Types of Hypothesis Null Hypothesis Alternative Hypothesis
Testing of HypothesisProcedure of testing Hypothesis Formulate a null or alternative Hypothesis Choose the level of significance of the test Choose the location of the critical region Choose the appropriate test statistics Compute from the sample observations for the observed value of the chosen statistics using the relevant formula Compare the sample value of the chosen statistics with the theoretical (table) value that defines the critical region.
Methods of Testing Hypothesis Parametric Tests or Standard tests of Hypothesis The important parametric tests are:- Z- Test T-Test X- Test and F- Test
Non –Parametric tests or Distribution free test of HypothesisA. One sample and Two sample tests Binomial test Chi- square test McNemar testA. K- sample tests ( K > 3) Kruskal-Wallis test : H Friedman test Kendall`s coefficient of concordance: W
INTERPRETATION Interpretation of data means the task of drawing conclusions and of explaining their significance after a careful analysis of data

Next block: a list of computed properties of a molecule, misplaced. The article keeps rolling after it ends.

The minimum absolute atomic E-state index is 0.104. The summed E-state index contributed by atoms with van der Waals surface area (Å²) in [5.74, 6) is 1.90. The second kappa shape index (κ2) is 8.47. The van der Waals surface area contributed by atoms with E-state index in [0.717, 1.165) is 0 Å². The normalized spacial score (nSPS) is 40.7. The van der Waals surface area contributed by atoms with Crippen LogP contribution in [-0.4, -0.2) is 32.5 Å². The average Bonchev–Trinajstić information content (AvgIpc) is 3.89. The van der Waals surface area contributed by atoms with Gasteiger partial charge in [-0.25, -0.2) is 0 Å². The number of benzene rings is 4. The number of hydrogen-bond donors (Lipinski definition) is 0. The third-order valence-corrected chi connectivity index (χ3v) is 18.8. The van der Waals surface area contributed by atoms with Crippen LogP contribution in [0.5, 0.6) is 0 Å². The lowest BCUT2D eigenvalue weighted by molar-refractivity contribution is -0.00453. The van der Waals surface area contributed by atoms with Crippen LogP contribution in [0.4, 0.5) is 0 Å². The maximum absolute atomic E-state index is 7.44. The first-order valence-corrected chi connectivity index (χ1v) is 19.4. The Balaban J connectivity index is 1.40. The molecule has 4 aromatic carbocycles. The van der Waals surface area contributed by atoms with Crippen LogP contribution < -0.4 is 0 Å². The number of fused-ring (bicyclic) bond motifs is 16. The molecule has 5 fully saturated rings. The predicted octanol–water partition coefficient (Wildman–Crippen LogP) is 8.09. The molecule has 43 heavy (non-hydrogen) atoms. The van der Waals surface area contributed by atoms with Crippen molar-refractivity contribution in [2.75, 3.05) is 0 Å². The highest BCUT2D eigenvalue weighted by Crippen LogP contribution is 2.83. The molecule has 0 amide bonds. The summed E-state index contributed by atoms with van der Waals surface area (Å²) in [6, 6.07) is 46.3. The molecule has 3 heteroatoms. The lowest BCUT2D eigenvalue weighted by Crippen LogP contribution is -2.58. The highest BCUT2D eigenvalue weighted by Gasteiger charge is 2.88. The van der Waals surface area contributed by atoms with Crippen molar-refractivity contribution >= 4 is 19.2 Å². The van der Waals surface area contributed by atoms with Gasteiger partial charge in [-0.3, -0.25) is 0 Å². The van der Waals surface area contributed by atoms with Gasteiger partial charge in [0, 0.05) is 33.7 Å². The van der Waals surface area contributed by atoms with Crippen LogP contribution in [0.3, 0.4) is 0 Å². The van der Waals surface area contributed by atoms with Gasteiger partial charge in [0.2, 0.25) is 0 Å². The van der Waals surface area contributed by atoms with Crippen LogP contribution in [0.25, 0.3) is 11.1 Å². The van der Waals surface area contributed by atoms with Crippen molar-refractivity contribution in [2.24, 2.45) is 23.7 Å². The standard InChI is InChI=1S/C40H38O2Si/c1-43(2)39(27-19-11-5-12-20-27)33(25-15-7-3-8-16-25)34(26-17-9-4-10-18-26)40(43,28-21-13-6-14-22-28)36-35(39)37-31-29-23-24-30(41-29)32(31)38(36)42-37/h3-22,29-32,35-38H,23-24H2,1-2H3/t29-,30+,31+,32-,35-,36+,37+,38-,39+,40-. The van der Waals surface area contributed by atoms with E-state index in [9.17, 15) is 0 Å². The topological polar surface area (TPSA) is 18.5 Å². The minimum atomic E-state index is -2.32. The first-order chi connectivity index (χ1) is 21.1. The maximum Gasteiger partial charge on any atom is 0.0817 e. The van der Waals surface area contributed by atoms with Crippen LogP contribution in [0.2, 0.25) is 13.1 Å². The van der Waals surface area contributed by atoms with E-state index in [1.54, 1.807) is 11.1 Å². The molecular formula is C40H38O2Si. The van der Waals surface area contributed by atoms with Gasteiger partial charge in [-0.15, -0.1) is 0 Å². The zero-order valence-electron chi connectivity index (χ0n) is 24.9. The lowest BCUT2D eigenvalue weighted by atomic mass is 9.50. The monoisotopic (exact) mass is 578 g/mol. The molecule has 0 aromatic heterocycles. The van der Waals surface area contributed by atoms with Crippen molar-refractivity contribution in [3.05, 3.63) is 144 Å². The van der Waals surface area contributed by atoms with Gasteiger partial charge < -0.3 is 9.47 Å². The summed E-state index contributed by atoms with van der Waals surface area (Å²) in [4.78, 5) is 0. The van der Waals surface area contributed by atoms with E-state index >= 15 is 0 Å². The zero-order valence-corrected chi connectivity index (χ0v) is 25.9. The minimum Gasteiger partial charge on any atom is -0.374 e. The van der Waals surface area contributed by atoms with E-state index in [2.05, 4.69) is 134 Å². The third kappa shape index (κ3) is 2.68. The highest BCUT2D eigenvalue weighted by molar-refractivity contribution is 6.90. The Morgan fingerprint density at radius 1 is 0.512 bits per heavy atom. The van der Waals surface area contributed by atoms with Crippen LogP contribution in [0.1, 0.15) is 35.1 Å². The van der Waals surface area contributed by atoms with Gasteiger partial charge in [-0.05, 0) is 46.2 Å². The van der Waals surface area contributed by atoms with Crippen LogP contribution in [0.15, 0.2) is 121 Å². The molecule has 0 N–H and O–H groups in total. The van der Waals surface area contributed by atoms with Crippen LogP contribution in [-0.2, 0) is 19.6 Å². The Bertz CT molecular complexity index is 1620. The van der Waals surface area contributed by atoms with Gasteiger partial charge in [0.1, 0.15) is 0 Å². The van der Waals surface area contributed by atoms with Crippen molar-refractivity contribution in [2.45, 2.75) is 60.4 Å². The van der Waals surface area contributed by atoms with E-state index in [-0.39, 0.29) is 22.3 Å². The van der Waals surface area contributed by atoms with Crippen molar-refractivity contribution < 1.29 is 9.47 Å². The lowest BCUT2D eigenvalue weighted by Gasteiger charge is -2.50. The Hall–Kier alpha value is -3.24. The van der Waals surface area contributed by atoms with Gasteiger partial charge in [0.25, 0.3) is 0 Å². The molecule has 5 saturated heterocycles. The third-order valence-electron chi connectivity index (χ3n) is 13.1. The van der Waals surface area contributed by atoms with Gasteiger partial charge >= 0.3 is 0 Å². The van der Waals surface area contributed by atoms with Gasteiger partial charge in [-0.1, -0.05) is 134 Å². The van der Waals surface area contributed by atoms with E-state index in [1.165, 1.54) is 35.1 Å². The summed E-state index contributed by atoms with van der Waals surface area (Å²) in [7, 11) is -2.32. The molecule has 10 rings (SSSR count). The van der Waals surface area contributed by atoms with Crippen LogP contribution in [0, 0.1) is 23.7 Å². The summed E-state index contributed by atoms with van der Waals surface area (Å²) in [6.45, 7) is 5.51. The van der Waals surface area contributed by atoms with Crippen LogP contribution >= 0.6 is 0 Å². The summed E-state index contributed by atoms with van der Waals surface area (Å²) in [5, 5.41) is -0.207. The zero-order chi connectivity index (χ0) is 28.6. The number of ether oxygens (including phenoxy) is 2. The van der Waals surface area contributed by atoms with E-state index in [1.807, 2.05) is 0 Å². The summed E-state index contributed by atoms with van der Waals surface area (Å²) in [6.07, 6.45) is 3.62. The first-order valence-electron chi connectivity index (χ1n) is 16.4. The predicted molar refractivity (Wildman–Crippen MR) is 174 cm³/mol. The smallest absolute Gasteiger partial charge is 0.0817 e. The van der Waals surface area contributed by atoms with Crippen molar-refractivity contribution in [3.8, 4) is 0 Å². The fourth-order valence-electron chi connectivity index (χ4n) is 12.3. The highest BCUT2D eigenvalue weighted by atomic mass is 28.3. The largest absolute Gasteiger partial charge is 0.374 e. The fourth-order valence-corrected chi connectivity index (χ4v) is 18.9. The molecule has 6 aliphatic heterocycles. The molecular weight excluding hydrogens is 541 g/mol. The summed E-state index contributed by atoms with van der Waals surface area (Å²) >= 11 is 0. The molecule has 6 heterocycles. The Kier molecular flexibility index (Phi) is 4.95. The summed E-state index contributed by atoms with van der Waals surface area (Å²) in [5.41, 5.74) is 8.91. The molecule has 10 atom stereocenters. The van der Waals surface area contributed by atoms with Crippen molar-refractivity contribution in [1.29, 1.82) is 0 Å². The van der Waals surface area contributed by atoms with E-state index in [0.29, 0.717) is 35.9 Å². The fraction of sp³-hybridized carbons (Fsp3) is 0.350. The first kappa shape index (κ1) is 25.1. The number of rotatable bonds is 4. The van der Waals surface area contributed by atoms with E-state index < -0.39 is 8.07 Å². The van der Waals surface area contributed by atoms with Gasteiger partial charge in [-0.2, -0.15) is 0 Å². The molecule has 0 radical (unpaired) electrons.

Techniques of Interpretation Interpretation requires a great skill on the part of the researcher. It is an art that one learns through practice and experience The technique of interpretation often involves the following steps:- Researcher must give reasonable explanations of the relations which he has found Extraneous information, if collected during the study must be considered while interpreting the final result Its advisable before embarking upon final interpretation to consult someone having insight into the study Researchers must accomplish the task of interpretation only after considering all relevant factors affecting the problem.
PRESENTATION OF REPORTA. Preliminary pages Title page Certificate of supervisor Table of contents Preface Acknowledgement Listing of tables Listing of figures Abbreviations
B. Main text Introduction Objectives Methodology Findings Limitations Conclusion and recommendations
C. End matter Appendix Bibliography Alphabetical order books reports journals name of author ,title ,place publisher volume ,page number Glossary